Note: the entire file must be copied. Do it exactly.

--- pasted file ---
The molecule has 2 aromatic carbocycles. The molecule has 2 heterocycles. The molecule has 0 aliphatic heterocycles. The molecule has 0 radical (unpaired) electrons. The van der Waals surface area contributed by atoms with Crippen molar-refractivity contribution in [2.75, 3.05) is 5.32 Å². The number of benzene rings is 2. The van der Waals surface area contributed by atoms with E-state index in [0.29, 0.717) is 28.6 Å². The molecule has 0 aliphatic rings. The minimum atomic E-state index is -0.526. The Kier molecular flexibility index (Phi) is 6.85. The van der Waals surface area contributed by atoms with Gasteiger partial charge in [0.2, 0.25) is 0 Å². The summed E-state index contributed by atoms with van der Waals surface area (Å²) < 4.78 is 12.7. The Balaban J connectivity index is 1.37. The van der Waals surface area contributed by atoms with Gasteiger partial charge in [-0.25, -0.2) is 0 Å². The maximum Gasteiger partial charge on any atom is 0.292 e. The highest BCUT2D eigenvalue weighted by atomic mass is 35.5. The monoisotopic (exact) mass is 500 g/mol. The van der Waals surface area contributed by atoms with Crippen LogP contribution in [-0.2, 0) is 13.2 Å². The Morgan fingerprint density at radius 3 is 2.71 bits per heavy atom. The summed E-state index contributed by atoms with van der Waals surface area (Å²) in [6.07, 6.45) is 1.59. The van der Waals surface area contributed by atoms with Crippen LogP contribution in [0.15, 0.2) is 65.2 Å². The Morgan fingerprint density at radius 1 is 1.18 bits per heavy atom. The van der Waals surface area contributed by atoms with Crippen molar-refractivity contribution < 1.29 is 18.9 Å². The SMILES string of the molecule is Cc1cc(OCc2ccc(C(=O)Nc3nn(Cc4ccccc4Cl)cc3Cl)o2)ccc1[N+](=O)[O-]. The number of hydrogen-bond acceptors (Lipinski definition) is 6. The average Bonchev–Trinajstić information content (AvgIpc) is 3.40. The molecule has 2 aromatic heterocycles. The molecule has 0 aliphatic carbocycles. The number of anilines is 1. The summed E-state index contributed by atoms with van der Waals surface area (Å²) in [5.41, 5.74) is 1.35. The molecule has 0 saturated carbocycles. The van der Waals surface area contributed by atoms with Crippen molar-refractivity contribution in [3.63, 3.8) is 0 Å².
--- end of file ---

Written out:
The molecule has 2 aromatic carbocycles. The molecule has 2 heterocycles. The molecule has 0 aliphatic heterocycles. The molecule has 0 radical (unpaired) electrons. The van der Waals surface area contributed by atoms with Crippen molar-refractivity contribution in [2.75, 3.05) is 5.32 Å². The number of benzene rings is 2. The van der Waals surface area contributed by atoms with E-state index in [0.29, 0.717) is 28.6 Å². The molecule has 0 aliphatic rings. The minimum atomic E-state index is -0.526. The Kier molecular flexibility index (Phi) is 6.85. The van der Waals surface area contributed by atoms with Gasteiger partial charge in [0.2, 0.25) is 0 Å². The summed E-state index contributed by atoms with van der Waals surface area (Å²) < 4.78 is 12.7. The Balaban J connectivity index is 1.37. The van der Waals surface area contributed by atoms with Gasteiger partial charge in [-0.25, -0.2) is 0 Å². The maximum Gasteiger partial charge on any atom is 0.292 e. The highest BCUT2D eigenvalue weighted by atomic mass is 35.5. The monoisotopic (exact) mass is 500 g/mol. The van der Waals surface area contributed by atoms with Crippen LogP contribution in [-0.2, 0) is 13.2 Å². The Morgan fingerprint density at radius 3 is 2.71 bits per heavy atom. The summed E-state index contributed by atoms with van der Waals surface area (Å²) in [6.07, 6.45) is 1.59. The van der Waals surface area contributed by atoms with Crippen LogP contribution in [0.15, 0.2) is 65.2 Å². The Morgan fingerprint density at radius 1 is 1.18 bits per heavy atom. The van der Waals surface area contributed by atoms with Crippen molar-refractivity contribution < 1.29 is 18.9 Å². The SMILES string of the molecule is Cc1cc(OCc2ccc(C(=O)Nc3nn(Cc4ccccc4Cl)cc3Cl)o2)ccc1[N+](=O)[O-]. The number of hydrogen-bond acceptors (Lipinski definition) is 6. The average Bonchev–Trinajstić information content (AvgIpc) is 3.40. The molecule has 2 aromatic heterocycles. The molecule has 0 aliphatic carbocycles. The number of anilines is 1. The summed E-state index contributed by atoms with van der Waals surface area (Å²) in [5.41, 5.74) is 1.35. The molecule has 0 saturated carbocycles. The van der Waals surface area contributed by atoms with Crippen molar-refractivity contribution in [3.63, 3.8) is 0 Å².